Time running out for two-state solution
* Arafat accuses Tel Aviv of hampering Mideast peace talks
* Questions the wisdom of unilateral Israeli separation
LONDON: Palestinian President Yasser Arafat warned in an interview published on Saturday that a barrier being built by Israel in the West Bank threatened the two-state solution at the heart of the US-backed peace road map.
Arafat’s comments came as the United States, the main peace broker in the Middle East, signalled its efforts to revive Israeli-Palestinian peace talks have reached a stalemate.
“Time is running out for a two-state solution,” Britain’s The Guardian newspaper quoted Arafat as saying in an interview from his West Bank headquarters in Ramallah, where Israeli forces have penned him down over the past two years.
Israel has threatened a unilateral separation along the line of the wall snaking through the West Bank that it says is being built to keep out suicide bombers. Palestinians call it a bid to annex or fragment occupied land and have said they could respond by demanding a single bi-national state.
The prospect of a bi-national state incorporating Israel, the West Bank and Gaza Strip raises fears among Israeli leaders that Palestinians would become a majority in such a state.
A US-backed “road map” for peace calling for the establishment of a Palestinian state next to Israel by 2005 has been stalled by violence. Palestinians and Israelis blame each other for failure to honour obligations under the road map.
Prime Minister Ariel Sharon has said Palestinians would end up with less land for a future state in case of unilateral Israeli separation.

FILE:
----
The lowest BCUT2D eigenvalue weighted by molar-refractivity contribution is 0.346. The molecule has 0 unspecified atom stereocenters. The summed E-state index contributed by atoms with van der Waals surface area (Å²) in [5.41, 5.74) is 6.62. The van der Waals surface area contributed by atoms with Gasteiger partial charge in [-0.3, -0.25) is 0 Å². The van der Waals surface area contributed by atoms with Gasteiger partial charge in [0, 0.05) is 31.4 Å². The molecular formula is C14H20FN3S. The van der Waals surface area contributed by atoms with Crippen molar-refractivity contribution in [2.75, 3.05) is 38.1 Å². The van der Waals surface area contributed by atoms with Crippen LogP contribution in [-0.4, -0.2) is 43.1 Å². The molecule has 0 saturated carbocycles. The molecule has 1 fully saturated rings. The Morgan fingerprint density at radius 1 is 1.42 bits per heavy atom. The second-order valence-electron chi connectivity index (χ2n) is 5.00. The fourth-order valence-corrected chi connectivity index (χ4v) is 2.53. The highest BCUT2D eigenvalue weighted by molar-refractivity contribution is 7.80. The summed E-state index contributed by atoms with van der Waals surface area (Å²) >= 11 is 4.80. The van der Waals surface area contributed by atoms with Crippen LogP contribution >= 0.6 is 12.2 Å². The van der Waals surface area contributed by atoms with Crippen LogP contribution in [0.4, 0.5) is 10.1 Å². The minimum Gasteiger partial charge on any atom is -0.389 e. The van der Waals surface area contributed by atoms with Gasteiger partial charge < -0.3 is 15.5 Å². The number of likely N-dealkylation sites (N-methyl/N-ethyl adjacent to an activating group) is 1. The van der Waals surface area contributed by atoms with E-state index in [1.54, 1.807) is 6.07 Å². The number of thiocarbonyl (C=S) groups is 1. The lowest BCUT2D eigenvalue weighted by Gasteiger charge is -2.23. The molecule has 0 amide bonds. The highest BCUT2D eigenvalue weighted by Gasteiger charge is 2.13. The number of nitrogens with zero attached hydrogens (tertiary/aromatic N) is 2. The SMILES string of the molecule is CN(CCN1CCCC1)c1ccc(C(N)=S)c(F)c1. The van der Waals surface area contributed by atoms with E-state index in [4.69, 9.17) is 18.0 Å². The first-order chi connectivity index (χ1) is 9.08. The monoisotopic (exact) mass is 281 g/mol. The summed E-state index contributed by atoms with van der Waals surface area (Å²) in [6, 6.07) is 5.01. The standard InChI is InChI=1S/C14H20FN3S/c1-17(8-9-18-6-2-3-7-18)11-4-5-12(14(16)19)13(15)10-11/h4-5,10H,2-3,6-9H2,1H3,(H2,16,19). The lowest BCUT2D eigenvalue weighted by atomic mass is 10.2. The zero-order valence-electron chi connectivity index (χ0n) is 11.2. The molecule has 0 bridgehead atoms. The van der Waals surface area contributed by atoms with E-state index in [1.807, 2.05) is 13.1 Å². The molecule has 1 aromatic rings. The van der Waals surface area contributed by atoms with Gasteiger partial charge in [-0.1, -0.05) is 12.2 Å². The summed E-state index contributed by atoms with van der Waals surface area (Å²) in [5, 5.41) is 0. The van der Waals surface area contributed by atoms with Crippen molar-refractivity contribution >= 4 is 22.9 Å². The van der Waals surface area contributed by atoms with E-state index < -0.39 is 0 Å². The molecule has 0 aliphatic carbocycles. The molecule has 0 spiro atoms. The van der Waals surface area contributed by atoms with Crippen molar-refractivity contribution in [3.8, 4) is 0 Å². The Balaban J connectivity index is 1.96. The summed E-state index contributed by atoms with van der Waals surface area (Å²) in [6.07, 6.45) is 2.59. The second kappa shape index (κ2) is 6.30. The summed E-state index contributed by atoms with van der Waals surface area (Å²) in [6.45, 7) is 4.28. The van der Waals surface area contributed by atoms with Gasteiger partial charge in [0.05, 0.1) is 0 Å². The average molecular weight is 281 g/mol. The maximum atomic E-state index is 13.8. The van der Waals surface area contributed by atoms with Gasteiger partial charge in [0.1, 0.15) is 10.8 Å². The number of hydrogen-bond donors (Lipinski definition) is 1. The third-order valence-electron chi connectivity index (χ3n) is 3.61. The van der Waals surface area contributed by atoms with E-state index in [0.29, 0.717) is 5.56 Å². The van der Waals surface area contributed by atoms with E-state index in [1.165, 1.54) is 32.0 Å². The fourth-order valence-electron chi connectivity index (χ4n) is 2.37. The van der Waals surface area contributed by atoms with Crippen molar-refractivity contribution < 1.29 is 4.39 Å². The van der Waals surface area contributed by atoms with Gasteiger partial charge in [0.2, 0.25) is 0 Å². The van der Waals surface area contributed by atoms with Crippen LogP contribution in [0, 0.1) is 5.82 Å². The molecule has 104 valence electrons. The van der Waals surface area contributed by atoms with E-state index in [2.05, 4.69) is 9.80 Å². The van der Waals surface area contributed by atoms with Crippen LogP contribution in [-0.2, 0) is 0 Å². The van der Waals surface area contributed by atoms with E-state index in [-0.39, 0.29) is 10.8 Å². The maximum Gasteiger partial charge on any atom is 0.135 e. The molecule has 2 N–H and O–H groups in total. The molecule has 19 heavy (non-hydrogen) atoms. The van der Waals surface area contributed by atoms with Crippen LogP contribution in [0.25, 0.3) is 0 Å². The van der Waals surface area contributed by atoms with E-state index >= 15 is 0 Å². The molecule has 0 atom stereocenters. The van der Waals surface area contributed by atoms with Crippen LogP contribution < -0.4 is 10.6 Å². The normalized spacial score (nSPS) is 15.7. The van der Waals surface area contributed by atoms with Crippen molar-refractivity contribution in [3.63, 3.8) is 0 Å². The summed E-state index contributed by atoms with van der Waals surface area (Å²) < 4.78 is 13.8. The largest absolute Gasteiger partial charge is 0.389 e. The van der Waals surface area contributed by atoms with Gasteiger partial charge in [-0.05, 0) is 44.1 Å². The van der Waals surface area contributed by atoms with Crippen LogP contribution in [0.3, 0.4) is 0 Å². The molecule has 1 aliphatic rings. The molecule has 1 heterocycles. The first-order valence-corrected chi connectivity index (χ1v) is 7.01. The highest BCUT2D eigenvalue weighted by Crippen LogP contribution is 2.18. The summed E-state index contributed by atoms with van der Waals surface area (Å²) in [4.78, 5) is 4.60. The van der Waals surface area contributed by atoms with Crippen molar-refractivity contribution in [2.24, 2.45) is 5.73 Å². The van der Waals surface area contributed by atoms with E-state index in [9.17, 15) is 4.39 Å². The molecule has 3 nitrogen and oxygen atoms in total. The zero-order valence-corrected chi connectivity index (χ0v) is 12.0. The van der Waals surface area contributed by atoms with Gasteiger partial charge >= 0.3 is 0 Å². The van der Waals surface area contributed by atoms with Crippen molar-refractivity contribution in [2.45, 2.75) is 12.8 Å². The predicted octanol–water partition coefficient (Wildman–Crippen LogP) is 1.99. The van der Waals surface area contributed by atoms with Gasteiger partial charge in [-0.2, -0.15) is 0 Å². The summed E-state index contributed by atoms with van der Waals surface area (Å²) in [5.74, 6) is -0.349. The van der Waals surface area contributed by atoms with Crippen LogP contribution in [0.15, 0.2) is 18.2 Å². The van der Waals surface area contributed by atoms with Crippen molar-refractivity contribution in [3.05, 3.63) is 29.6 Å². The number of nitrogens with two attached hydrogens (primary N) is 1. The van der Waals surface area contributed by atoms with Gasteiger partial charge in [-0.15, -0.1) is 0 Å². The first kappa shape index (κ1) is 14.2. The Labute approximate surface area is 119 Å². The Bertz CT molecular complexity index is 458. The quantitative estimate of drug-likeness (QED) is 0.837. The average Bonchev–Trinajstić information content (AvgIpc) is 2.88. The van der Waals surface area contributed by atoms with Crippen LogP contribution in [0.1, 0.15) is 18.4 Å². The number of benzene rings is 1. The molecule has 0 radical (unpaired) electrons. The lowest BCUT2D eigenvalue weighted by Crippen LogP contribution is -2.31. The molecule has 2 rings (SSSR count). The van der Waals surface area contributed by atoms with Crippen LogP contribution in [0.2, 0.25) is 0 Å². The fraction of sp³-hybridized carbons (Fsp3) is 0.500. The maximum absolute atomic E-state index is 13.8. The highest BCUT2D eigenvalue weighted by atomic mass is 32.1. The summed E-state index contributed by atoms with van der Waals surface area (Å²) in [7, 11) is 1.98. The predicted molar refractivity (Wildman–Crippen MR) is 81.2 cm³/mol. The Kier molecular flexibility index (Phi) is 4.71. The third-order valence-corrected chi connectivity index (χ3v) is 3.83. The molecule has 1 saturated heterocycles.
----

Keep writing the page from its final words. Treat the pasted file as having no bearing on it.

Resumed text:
Senior Palestinian negotiator Saeb Erekat said unilateral Israeli separation would bring about the collapse of the Palestinian Authority, set up under previous interim peace deals, thus bringing in more chaos to the area.
Arafat also questioned the wisdom of unilateral Israeli separation.
“Will they solve their problem by withdrawing unilaterally?” Arafat said, referring to the violence that has killed more than 2,500 Palestinians and nearly 1,000 Israelis since September 2000.
US Deputy Secretary of State Richard Armitage, in unusually candid remarks, on Thursday said the United States was stalemated in efforts to promote peace between Israel and the Palestinians.
“We’re having a great deal of difficulty,” Armitage told Egypt TV. “(Palestinian) Prime Minister (Ahmed) Qurie is not able or willing to make any tough stands on the question of security; and on the other side, the Israelis are intent on not compromising either,” Armitage said. “So we’re at a bit of a stalemate.”
Erekat said Israel’s barrier was turning Palestinian areas into “bantustans”, referring to homelands set up by the former Apartheid regime in South Africa.
“The two state solution is being buried by an apartheid system of Palestinian bantustans and walled city prisons,” The Guardian quoted Erekat as saying. —Reuters